So, does that mean that “Gray Area” uses too much color? Well, not really. The lyrics say that being in the “Gray Area” is too much; therefore, to accurately reflect this message by using color and to counteract ambiguity, at least this much color needs to be used. However, because of the aforementioned home-produced quality that follows Hi Cutie’s MVs, rather than focusing on bringing this blast of color through transitions and lighting as they have, it would have been better to follow a different approach. There are a few scenes where they have colorful sets and use colorful props, which have a great impact and do not detract from the quality of the video. Perhaps creating more scenes along those lines would have resulted in a video that looks higher quality and would have made Hi Cutie the focus of the video, while still conveying the artistic effect they so cleverly constructed.

Another confusing element is the lack of choreography in the MV. Many K-pop MVs, especially those accompanied by upbeat or fast-paced songs, include choreography as a staple. Its absence, in this case, is evidently not due to any lack of choreography attributed to “Gray Area”, since Hi Cutie released a dance practice video for the song. Looking at the dance practice video, the choreography is not by any means unimpressive. Perhaps this is a creative choice, in order to include more scenes that display the meaning of the lyrics. However, if the intent was to focus on meaning through lyrics while completely abandoning choreography, it would have been more impactful to create a compelling storyline for the audience to follow, as BTS have done in their popular release and stellar example of a video shot in such a style, “I Need U”.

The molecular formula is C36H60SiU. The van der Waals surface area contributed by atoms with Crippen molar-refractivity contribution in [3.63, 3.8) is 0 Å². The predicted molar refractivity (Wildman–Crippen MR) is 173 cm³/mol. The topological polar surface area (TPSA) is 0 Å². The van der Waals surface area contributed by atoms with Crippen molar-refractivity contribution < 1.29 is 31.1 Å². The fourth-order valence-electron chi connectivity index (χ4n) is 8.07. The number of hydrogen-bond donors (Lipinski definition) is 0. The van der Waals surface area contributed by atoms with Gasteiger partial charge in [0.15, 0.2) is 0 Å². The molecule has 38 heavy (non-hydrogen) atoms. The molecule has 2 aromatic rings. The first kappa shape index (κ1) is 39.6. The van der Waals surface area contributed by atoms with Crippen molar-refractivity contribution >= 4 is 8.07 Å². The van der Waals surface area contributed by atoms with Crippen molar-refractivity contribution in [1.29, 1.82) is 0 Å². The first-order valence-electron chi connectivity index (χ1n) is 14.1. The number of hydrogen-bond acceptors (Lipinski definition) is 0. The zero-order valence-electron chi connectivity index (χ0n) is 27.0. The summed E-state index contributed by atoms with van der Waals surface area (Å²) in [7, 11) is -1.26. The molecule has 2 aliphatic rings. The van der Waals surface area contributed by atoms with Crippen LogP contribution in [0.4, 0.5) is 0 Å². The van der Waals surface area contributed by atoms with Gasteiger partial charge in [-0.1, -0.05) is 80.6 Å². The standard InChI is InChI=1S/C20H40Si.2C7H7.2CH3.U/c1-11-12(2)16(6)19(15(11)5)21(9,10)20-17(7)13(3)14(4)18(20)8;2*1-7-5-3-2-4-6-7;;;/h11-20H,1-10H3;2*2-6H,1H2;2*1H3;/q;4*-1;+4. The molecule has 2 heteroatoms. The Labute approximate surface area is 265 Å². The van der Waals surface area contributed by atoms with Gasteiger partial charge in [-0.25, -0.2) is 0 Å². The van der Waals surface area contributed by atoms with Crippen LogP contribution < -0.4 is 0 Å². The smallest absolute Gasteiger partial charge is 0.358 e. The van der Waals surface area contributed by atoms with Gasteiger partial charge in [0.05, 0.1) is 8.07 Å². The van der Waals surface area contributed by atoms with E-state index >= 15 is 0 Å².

As a K-Pop idol group that is still very slowly rising in popularity, the need for choreography in such a video is critical. From a marketing standpoint, since Hi Cutie are not as well-known, it is important to remind potential audiences that its members are, in fact, K-Pop idols. One way to do this clearly is by including choreography in their MVs. In addition, when comparing “Gray Area” to Hi Cutie’s previous discography, the need for choreography in this video, in particular, becomes evident. Many of their previous releases exhibited a similar, child-like style — that is, up until “After Winter”. As a song that focused on ballad-like vocals, the video for “After Winter” did not have any choreography, but it showcased that the members of the group are maturing, as are their vocal skills. “Gray Area” is a song that showcases this maturity in a different fashion, with a much more upbeat style that makes you want to dance. It would have been very impactful to see the maturity of the members’ dance skills in this MV, considering that we saw the maturity of their vocal skills in the last one.

All in all, despite some issues in clarity throughout the video and some questions about choreography, Hi Cutie once again popped in to say hello with a wonderfully cute and relatable song. If you’ve ever felt stuck in a place of ambiguity, sit down and watch these cuties break down the “Gray Area” for you. They’ll reassure you that you don’t need to “worry about something so vague”, no matter what concerns you have in life.

(YouTube, images via Space Music Entertainment)